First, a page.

The Parthenon

LET ME BE FRANK: ON WAITING IN LINE

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LET ME BE FRANK: ON WAITING IN LINE

Franklin waiting in line in 2011 for the final Harry Potter film release.

Franklin waiting in line in 2011 for the final Harry Potter film release.

Franklin waiting in line in 2011 for the final Harry Potter film release.

Franklin waiting in line in 2011 for the final Harry Potter film release.

Franklin Norton, Social Media Manager

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It was Wednesday on campus, and that could only mean one thing: Chicken and Dumpling Day in the student center cafeteria. I’m calling it Dump Day, rather than Hump Day. You get the gist. Anyway, as it goes with Chicken and Dumpling Day, there was a line longer than normal, and although I was in somewhat of a pinch for time, I didn’t mind. Two of my friends stood in front of me, with a girl (let’s call her Debbi) standing in between us. My friends and I were having a personal conversation about my own life, to which Debbi started to giggle—game over, Deb, you’re a part of this now. I began to open up to Debbi, a perfect stranger, about personal matters, and then even inquired into her own, to which I prefaced: “You do realize you don’t have to respond to me at all.” She didn’t mind. I told her I would probably write about this encounter—so here it is, Debbi, a true man of my word.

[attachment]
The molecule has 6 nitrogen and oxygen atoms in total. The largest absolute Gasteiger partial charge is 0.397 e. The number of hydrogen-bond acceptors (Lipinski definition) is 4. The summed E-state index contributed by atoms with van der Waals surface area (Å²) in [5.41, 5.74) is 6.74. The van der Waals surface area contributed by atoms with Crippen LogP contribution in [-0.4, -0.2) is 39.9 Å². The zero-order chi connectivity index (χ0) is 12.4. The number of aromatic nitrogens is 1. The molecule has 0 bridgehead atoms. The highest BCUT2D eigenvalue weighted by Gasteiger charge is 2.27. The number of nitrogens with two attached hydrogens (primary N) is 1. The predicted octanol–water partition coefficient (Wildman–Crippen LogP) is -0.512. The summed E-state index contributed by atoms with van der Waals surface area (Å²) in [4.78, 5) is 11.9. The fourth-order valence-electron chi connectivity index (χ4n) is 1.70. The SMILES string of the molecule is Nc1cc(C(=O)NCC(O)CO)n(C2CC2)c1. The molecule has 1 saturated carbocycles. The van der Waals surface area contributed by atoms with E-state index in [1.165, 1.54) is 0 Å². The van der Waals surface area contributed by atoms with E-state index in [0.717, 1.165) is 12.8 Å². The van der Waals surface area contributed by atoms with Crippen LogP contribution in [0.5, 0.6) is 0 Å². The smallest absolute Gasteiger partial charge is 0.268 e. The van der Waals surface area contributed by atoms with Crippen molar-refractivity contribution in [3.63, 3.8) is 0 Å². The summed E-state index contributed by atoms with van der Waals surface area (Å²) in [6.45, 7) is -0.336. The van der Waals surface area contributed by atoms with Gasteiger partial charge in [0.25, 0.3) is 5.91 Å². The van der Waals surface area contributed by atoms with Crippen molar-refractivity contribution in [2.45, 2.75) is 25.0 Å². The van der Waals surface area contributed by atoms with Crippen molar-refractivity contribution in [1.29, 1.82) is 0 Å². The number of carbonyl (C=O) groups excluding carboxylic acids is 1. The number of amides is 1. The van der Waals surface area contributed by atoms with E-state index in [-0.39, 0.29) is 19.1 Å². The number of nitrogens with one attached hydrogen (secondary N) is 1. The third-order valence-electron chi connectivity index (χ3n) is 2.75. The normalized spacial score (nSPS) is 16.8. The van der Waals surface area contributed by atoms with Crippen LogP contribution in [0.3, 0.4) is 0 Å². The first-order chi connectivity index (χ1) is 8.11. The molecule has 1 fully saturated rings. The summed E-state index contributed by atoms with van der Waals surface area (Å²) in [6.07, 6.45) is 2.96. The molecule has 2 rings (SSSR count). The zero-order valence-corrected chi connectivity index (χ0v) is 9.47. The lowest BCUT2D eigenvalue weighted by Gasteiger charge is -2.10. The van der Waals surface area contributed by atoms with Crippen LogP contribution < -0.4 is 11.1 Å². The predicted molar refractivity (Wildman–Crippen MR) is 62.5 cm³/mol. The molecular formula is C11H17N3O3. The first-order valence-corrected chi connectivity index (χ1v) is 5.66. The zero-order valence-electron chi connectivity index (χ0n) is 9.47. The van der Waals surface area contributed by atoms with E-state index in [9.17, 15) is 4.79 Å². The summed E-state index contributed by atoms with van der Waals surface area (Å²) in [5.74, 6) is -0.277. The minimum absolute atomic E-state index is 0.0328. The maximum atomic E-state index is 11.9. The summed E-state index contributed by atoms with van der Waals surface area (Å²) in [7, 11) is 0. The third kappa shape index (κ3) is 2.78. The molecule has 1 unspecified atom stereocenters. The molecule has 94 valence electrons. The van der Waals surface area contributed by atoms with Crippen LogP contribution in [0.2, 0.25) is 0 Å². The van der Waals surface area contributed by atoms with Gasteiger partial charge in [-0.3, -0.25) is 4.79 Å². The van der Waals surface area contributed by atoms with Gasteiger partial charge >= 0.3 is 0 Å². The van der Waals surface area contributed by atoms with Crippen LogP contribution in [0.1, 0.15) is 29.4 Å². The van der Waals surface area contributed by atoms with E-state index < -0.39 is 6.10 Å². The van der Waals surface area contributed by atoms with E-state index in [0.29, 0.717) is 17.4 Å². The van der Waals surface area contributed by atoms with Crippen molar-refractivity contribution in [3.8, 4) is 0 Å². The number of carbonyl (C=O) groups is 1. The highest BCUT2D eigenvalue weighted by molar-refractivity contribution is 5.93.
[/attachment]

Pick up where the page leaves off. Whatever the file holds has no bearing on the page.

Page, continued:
I’m one of those strange people who actually enjoys standing and waiting in lines. I know that seems kind of ridiculous, but it’s true. I like people. I like to talk with them and learn about them. I guess my parents didn’t do a very good job at teaching me to not talk to strangers. Whatever. But there is something special about standing in line, something authentic. I think line people show more of themselves than they would otherwise. They are frustrated, in a hurry, impatient and just real. And then there’s me standing there smiling at them, which honestly probably makes them more frustrated, in a hurry and impatient. Again, I say: whatever.

But I don’t know—there’s just something special to me about strangers coming together in a line, all working toward a common goal, whether that be to buy a concert ticket, ride the highest roller coaster or even just to order chicken and dumplings. It is in those moments where strangers become our group, just for that moment in time. So, next time you’re in line, take a deep breath and know: being in line means you are not alone.

Franklin Norton can be contacted at [email protected]

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